Any company that accepts payments over the Internet or allows clients to recharge within the service faces the problem of accepting payments. There is already a solution – you can connect to a payment service provider that will take on this task. It is quite easy to set up the work if you do not have that many transactions and a limited set of payment methods (for example, only bank cards).
Difficulties begin when the service scales – the number of transactions and payment methods grows, and you need to receive payments from other countries. The larger the scale, the more nuances, and tasks appear that need to be solved and may not be evident at first sight. This article collects all the challenges you may need to cope with when developing a payment gateway.
You may take off-the-shelf processing services and connect to them via APIs. When the client needs to pay for goods or deposit funds into his account, he is shown a processing form where he needs to enter his card data. The service handles all data processing, storage and encryption, and exchange of information with banks, and it responds to the company whether the payment went through or not. This is a convenient and standard solution.
Unfortunately, connecting to the processing service’s API with a single line of code is impossible. Usually, this is a complicated API with different methods of exchanging information: whether a payment was made or not, whether the money arrived or not, whether there is a connection breakdown, and so on. And all the nuances have to be considered because you need a stable solution for transporting money. How difficult is it to connect a processing service? Without the proper experience, it is difficult to consider all the nuances that may arise when connecting. Even with an experienced development team, this can take two or three weeks.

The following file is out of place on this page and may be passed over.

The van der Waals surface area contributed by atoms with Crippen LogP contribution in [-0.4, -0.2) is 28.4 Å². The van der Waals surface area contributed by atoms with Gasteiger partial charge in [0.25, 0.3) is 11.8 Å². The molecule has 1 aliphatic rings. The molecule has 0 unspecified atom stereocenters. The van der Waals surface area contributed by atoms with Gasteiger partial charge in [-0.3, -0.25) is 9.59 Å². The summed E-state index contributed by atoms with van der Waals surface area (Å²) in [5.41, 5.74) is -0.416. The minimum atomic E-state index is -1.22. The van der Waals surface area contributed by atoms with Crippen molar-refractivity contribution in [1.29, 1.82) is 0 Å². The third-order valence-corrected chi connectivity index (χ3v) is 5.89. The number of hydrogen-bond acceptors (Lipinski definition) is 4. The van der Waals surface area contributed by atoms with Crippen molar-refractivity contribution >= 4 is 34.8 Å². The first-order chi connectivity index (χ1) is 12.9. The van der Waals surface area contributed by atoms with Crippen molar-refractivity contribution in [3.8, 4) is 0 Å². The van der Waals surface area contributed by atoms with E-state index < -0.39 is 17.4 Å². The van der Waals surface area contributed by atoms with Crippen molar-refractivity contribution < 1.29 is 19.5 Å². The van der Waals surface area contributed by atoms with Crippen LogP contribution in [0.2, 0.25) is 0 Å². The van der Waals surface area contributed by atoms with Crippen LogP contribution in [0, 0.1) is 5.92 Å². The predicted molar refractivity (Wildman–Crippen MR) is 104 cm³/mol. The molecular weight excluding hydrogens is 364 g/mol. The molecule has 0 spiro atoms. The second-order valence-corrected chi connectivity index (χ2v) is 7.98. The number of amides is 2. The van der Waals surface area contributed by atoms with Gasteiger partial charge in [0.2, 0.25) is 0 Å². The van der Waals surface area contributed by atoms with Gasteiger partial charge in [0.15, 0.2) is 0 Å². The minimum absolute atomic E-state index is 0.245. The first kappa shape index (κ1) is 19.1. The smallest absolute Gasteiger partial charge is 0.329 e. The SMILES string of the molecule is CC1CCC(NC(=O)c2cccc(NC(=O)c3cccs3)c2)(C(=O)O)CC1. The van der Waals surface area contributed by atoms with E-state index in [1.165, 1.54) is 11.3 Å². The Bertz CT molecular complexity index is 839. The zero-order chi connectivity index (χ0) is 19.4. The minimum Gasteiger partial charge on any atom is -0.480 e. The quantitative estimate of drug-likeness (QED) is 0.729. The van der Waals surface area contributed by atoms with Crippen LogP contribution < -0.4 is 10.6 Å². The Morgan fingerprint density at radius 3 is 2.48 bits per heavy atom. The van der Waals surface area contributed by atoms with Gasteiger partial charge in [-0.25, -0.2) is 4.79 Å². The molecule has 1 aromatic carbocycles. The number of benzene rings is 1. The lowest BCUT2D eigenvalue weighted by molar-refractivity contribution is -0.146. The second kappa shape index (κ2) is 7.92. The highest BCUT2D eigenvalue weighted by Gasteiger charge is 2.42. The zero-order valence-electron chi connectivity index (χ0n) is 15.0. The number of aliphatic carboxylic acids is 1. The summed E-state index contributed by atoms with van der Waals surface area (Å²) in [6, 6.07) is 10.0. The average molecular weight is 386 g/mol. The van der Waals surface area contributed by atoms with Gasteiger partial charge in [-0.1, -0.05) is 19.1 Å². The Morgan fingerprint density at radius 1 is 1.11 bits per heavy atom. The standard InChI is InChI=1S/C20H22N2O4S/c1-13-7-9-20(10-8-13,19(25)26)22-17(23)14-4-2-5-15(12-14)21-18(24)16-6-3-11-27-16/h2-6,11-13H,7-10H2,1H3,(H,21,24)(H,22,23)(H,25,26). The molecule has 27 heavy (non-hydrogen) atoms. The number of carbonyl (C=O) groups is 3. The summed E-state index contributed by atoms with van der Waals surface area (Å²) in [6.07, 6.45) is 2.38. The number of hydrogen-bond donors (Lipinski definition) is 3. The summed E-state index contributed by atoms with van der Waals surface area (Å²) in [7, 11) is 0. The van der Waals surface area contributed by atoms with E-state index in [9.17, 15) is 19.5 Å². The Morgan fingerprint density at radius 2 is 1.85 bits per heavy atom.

Different banks and payment systems charge different fees. And by controlling what bank the payment goes through, you can manage the amount of commission. By guiding the client differently, you can vary the commission, for example, from 2% to 10%. Naturally, the client will be happy with a lower commission. Here you have to use payment routing.
The processing service partially assumes this function in terms of selecting banks. But, for example, one service works better with Europe banks, another with USA banks, the third with a particular type of payment system. At this stage, it is necessary to connect several services, and it is up to the company to choose through which service to carry out the payment. When working with different jurisdictions, there are other nuances. For example, different countries prefer different methods of payment.
You can solve the routing problem by using a “layer” that determines which country the customer is from. That way, you can choose the best processing option with lower fees. And the company does not always benefit from the lowest commission for the client.